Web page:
If you’ve ever doubted the magnificence of chocolate, you should know that the cocoa tree from which it comes is scientifically known as Theobroma Cacao, meaning “food of the gods” in Greek. Despite the many years of belief that chocolate tastes too good to be healthy, studies show that the sweet treat can actually help fight illnesses like heart disease. As an added bonus, research also shows that the husk of the cocoa bean contains cavity-fighting properties. To celebrate, Dr. Ganjoor and the staff at Celina Family Dentistry bring you these fun chocolate facts. Enjoy!
Did You Know?
- The word chocolate is derived from the Aztec word xocolātl, meaning “bitter water.”
- The earliest known use of the cocoa bean was as currency among the Aztecs. For instance, a turkey could cost about 100 cocoa beans.
- Europe was graced with chocolate’s presence in the 16th century, after the Spanish conquered the Aztec people. (more…)
As the new school year draws near, now is the perfect time to ensure that your child’s oral health is at its best. Studies show that poor oral health in children can relate directly to poor academic performance and attendance. To help you prepare and optimize your child’s oral health, Celina and Prosper dentist Dr. Angela Ganjoor presents the children’s oral health checklist.
Children’s Oral Health Checklist
- Tooth brushing and flossing—Morning time during the school year can be hectic. As you rush to get yourself ready for work and your child ready for school, you could probably use a little help to move things along. Instill in your child the habit of brushing their teeth at least twice a day, especially in the mornings before school. Be sure to show them the proper method of softly brushing every surface of every tooth. Discourage them from scrubbing harshly, which can quickly wear away tooth enamel. Flossing can usually be saved for the time right before bed, but you should teach your child to this alone, but properly, as well. (more…)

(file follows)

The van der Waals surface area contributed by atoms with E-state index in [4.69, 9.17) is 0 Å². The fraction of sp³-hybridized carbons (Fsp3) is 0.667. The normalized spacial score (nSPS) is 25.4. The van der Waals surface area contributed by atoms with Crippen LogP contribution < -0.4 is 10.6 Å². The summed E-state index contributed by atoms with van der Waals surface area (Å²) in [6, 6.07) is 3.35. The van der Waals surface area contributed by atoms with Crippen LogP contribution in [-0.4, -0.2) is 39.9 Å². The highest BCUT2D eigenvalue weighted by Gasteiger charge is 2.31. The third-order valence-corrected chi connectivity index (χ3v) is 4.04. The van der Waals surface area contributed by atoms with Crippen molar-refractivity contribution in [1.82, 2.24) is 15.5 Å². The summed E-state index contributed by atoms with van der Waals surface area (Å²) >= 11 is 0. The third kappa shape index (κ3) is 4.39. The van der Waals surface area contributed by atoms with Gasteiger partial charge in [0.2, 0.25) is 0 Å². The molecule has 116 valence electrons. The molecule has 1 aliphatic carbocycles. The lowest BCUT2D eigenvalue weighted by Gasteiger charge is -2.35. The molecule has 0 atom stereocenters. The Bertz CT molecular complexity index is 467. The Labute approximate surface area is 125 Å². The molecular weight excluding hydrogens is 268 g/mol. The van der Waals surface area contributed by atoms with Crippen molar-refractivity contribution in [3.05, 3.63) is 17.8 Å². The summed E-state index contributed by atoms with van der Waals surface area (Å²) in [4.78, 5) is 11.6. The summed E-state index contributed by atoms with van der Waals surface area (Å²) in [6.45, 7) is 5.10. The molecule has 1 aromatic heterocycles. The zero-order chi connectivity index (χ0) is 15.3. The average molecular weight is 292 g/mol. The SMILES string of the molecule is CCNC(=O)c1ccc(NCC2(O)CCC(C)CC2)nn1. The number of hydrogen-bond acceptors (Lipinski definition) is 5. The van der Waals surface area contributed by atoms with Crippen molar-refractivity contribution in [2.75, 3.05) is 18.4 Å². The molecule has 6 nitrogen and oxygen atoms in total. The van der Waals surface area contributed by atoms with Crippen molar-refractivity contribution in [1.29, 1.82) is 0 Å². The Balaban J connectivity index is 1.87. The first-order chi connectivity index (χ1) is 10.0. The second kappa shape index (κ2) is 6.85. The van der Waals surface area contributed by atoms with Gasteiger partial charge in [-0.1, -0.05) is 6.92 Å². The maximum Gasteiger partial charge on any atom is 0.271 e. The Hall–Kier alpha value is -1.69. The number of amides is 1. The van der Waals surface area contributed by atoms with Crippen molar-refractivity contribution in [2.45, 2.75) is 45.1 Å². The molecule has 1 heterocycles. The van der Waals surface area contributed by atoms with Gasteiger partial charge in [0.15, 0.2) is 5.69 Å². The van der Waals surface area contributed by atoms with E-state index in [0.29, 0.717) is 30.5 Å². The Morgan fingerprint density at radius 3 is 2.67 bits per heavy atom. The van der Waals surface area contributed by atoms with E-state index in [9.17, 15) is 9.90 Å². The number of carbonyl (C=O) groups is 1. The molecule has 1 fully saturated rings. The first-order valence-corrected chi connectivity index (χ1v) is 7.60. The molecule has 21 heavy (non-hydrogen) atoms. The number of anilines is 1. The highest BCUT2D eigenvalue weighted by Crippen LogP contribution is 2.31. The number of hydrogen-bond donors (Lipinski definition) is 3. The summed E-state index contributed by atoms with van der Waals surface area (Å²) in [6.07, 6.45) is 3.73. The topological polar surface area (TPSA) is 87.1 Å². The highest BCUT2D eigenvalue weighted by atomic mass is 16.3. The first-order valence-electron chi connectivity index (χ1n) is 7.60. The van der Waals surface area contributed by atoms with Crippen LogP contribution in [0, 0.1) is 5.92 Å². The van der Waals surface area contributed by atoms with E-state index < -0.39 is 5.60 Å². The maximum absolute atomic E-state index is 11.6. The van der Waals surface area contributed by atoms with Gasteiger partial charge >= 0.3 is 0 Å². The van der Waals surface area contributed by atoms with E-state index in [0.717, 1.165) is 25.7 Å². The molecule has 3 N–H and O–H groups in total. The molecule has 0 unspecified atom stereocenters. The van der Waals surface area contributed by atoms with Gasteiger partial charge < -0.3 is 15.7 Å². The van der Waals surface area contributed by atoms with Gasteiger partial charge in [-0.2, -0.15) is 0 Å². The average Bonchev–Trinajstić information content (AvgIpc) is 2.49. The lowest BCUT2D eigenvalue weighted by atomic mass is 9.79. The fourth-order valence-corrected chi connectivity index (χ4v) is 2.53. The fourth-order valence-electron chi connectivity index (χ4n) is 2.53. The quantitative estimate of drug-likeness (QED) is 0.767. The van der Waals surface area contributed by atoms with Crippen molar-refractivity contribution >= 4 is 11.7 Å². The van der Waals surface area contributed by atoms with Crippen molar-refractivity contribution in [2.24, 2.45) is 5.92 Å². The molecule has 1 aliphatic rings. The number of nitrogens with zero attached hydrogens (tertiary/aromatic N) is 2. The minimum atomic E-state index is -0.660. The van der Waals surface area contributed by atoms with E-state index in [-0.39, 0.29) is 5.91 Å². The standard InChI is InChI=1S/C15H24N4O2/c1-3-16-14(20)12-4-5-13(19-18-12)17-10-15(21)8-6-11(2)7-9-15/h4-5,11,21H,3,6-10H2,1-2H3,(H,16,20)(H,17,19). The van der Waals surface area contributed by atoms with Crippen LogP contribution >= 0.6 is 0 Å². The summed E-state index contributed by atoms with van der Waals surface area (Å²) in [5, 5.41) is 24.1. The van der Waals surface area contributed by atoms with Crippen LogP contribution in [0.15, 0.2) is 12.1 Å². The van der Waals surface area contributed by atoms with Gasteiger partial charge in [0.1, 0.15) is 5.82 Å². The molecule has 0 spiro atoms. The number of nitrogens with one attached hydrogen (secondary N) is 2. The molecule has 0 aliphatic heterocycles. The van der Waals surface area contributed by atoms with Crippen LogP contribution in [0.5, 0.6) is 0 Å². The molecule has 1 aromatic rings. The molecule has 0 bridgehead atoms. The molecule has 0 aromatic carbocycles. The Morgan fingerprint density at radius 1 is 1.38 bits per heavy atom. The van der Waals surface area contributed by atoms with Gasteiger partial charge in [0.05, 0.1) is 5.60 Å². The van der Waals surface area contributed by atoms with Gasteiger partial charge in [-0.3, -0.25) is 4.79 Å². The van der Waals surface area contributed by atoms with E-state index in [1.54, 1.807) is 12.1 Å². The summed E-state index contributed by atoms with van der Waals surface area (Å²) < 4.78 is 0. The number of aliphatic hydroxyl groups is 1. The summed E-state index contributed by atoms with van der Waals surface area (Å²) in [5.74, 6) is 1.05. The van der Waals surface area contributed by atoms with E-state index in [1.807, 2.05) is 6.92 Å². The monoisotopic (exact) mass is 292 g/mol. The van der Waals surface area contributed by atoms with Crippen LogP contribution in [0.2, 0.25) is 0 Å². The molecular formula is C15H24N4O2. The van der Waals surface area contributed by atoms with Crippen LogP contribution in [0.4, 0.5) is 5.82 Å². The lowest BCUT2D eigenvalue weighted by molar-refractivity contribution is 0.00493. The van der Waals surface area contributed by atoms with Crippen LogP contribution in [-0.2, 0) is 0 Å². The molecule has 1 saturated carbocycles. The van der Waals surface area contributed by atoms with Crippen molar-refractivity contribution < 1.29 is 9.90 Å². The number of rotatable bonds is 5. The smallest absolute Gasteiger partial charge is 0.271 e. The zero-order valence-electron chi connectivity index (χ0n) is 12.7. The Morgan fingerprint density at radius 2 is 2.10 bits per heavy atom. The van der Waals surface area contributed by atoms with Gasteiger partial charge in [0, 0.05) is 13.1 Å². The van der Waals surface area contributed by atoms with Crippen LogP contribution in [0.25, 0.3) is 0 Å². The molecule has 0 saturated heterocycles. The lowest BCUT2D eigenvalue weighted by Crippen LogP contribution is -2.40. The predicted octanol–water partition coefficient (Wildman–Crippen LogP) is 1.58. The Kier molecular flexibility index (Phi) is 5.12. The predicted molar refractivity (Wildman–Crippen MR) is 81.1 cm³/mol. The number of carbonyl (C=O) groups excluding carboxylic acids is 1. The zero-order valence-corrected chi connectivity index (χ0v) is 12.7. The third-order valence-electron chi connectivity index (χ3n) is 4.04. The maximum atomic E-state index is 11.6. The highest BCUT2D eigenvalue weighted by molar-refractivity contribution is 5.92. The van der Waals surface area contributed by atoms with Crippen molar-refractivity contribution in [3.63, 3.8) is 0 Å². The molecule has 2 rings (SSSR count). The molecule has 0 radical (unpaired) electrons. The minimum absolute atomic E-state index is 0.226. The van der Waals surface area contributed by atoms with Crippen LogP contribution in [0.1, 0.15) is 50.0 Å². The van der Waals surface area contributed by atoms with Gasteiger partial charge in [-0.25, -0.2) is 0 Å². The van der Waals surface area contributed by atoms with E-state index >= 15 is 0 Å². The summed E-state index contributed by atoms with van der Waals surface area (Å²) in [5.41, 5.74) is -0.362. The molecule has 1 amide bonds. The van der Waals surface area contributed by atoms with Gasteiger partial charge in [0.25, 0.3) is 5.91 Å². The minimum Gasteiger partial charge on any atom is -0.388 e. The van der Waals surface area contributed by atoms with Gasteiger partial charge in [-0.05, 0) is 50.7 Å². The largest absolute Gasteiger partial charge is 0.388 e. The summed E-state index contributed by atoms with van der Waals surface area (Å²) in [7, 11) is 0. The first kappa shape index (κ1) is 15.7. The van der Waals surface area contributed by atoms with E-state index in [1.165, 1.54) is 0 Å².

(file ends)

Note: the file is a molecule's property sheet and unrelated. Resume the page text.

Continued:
Over recent years, the popularity of sports and energy drinks has skyrocketed. About half of the teens and young adults in America drink energy drinks, and more than half consume at least one sports drink in a day. With boasts of increased performance, endurance, and energy levels, one can understand why these drinks are so popular. According to recent studies, however, these beverages can also add increased risk of tooth decay to the list of advertised effects. Celina and Prosper dentist Dr. Angela Ganjoor explores how these much-celebrated energy boosters and thirst quenchers affect your oral health.
A Tooth-Destroying Trend
A popular misconception about sports and energy drinks is that they are a much healthier choice for your teeth than soda. To test this theory, researchers studied the acidity of a variety of popular beverages. During the study, scientists immersed samples of tooth enamel in each beverage for 15 minutes, placed the samples in artificial saliva for two hours, and repeated the cycle four times a day for five days. The exposure cycles mimicked the amount of exposure a typical sports and energy drink consumer subjects their teeth to. After only five days, the damage was already evident, with energy drinks proving doubly harmful to teeth than the more balanced sports drinks. (more…)